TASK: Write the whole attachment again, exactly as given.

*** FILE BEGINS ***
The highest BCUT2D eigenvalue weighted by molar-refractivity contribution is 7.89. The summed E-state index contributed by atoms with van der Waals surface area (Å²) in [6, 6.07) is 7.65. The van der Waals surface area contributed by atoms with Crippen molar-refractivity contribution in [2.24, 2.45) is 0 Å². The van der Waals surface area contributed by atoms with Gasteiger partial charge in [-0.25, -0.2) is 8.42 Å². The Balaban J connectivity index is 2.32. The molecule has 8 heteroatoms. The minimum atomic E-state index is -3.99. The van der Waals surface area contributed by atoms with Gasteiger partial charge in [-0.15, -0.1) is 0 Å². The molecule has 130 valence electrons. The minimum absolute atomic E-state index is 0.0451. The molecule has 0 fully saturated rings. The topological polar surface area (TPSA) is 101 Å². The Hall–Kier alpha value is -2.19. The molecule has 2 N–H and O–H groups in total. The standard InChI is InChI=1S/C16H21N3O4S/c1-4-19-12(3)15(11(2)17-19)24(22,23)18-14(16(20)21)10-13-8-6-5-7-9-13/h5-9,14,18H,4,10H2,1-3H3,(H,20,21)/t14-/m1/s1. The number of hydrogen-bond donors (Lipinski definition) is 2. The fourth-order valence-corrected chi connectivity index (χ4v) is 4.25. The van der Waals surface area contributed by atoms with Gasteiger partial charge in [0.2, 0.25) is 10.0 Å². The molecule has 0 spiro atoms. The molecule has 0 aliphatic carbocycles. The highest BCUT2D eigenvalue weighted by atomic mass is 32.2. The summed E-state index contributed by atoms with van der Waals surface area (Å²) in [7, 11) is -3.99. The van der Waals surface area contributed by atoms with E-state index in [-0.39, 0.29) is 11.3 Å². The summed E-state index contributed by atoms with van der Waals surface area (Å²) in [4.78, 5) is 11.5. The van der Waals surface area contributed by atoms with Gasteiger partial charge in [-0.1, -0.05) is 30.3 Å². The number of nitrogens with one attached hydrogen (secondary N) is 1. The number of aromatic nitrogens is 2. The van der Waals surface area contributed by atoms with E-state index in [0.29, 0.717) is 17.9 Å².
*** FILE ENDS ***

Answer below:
The highest BCUT2D eigenvalue weighted by molar-refractivity contribution is 7.89. The summed E-state index contributed by atoms with van der Waals surface area (Å²) in [6, 6.07) is 7.65. The van der Waals surface area contributed by atoms with Crippen molar-refractivity contribution in [2.24, 2.45) is 0 Å². The van der Waals surface area contributed by atoms with Gasteiger partial charge in [-0.25, -0.2) is 8.42 Å². The Balaban J connectivity index is 2.32. The molecule has 8 heteroatoms. The minimum atomic E-state index is -3.99. The van der Waals surface area contributed by atoms with Gasteiger partial charge in [-0.15, -0.1) is 0 Å². The molecule has 130 valence electrons. The minimum absolute atomic E-state index is 0.0451. The molecule has 0 fully saturated rings. The topological polar surface area (TPSA) is 101 Å². The Hall–Kier alpha value is -2.19. The molecule has 2 N–H and O–H groups in total. The standard InChI is InChI=1S/C16H21N3O4S/c1-4-19-12(3)15(11(2)17-19)24(22,23)18-14(16(20)21)10-13-8-6-5-7-9-13/h5-9,14,18H,4,10H2,1-3H3,(H,20,21)/t14-/m1/s1. The number of hydrogen-bond donors (Lipinski definition) is 2. The fourth-order valence-corrected chi connectivity index (χ4v) is 4.25. The van der Waals surface area contributed by atoms with Gasteiger partial charge in [0.2, 0.25) is 10.0 Å². The molecule has 0 spiro atoms. The molecule has 0 aliphatic carbocycles. The highest BCUT2D eigenvalue weighted by atomic mass is 32.2. The summed E-state index contributed by atoms with van der Waals surface area (Å²) in [7, 11) is -3.99. The van der Waals surface area contributed by atoms with E-state index in [-0.39, 0.29) is 11.3 Å². The summed E-state index contributed by atoms with van der Waals surface area (Å²) in [4.78, 5) is 11.5. The van der Waals surface area contributed by atoms with Gasteiger partial charge in [-0.1, -0.05) is 30.3 Å². The number of nitrogens with one attached hydrogen (secondary N) is 1. The number of aromatic nitrogens is 2. The van der Waals surface area contributed by atoms with E-state index in [0.29, 0.717) is 17.9 Å².